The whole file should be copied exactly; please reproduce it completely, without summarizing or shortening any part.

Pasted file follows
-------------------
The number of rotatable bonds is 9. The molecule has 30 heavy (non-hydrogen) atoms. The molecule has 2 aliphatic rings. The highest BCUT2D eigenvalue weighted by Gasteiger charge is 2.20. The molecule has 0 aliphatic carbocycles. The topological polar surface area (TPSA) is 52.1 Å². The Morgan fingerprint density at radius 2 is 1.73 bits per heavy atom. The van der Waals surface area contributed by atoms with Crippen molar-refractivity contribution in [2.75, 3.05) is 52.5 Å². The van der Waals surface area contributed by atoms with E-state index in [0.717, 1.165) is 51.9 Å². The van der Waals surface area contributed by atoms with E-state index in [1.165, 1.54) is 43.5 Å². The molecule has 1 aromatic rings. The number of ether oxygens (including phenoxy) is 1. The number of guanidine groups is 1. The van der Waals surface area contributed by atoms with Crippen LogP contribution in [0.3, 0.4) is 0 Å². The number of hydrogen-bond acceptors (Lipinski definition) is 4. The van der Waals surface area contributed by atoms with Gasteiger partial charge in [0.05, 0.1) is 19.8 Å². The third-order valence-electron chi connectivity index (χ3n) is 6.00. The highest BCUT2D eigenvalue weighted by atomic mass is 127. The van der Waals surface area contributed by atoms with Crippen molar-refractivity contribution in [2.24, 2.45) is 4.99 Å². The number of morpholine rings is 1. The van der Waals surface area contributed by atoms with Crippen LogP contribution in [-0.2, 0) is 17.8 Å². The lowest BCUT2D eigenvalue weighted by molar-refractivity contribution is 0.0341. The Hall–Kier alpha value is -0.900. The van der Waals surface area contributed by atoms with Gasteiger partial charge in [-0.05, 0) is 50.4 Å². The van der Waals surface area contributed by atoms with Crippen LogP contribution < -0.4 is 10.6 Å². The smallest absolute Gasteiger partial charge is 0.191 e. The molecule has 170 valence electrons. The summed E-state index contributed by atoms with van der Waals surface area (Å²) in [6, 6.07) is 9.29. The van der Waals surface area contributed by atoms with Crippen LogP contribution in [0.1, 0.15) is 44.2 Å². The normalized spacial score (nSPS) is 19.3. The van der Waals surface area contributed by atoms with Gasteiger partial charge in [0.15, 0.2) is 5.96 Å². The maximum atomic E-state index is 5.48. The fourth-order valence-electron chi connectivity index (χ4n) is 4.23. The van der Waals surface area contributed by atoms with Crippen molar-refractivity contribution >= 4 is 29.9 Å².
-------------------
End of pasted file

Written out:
The number of rotatable bonds is 9. The molecule has 30 heavy (non-hydrogen) atoms. The molecule has 2 aliphatic rings. The highest BCUT2D eigenvalue weighted by Gasteiger charge is 2.20. The molecule has 0 aliphatic carbocycles. The topological polar surface area (TPSA) is 52.1 Å². The Morgan fingerprint density at radius 2 is 1.73 bits per heavy atom. The van der Waals surface area contributed by atoms with Crippen molar-refractivity contribution in [2.75, 3.05) is 52.5 Å². The van der Waals surface area contributed by atoms with E-state index in [0.717, 1.165) is 51.9 Å². The van der Waals surface area contributed by atoms with E-state index in [1.165, 1.54) is 43.5 Å². The molecule has 1 aromatic rings. The number of ether oxygens (including phenoxy) is 1. The number of guanidine groups is 1. The van der Waals surface area contributed by atoms with Crippen LogP contribution in [0.3, 0.4) is 0 Å². The number of hydrogen-bond acceptors (Lipinski definition) is 4. The van der Waals surface area contributed by atoms with Gasteiger partial charge in [0.05, 0.1) is 19.8 Å². The third-order valence-electron chi connectivity index (χ3n) is 6.00. The highest BCUT2D eigenvalue weighted by atomic mass is 127. The van der Waals surface area contributed by atoms with Crippen molar-refractivity contribution in [2.24, 2.45) is 4.99 Å². The number of morpholine rings is 1. The van der Waals surface area contributed by atoms with Crippen LogP contribution in [-0.2, 0) is 17.8 Å². The lowest BCUT2D eigenvalue weighted by molar-refractivity contribution is 0.0341. The Hall–Kier alpha value is -0.900. The van der Waals surface area contributed by atoms with Gasteiger partial charge in [-0.05, 0) is 50.4 Å². The van der Waals surface area contributed by atoms with Crippen LogP contribution < -0.4 is 10.6 Å². The smallest absolute Gasteiger partial charge is 0.191 e. The molecule has 170 valence electrons. The summed E-state index contributed by atoms with van der Waals surface area (Å²) in [6, 6.07) is 9.29. The van der Waals surface area contributed by atoms with Crippen LogP contribution in [0.1, 0.15) is 44.2 Å². The normalized spacial score (nSPS) is 19.3. The van der Waals surface area contributed by atoms with Gasteiger partial charge in [0.15, 0.2) is 5.96 Å². The maximum atomic E-state index is 5.48. The fourth-order valence-electron chi connectivity index (χ4n) is 4.23. The van der Waals surface area contributed by atoms with Crippen molar-refractivity contribution >= 4 is 29.9 Å².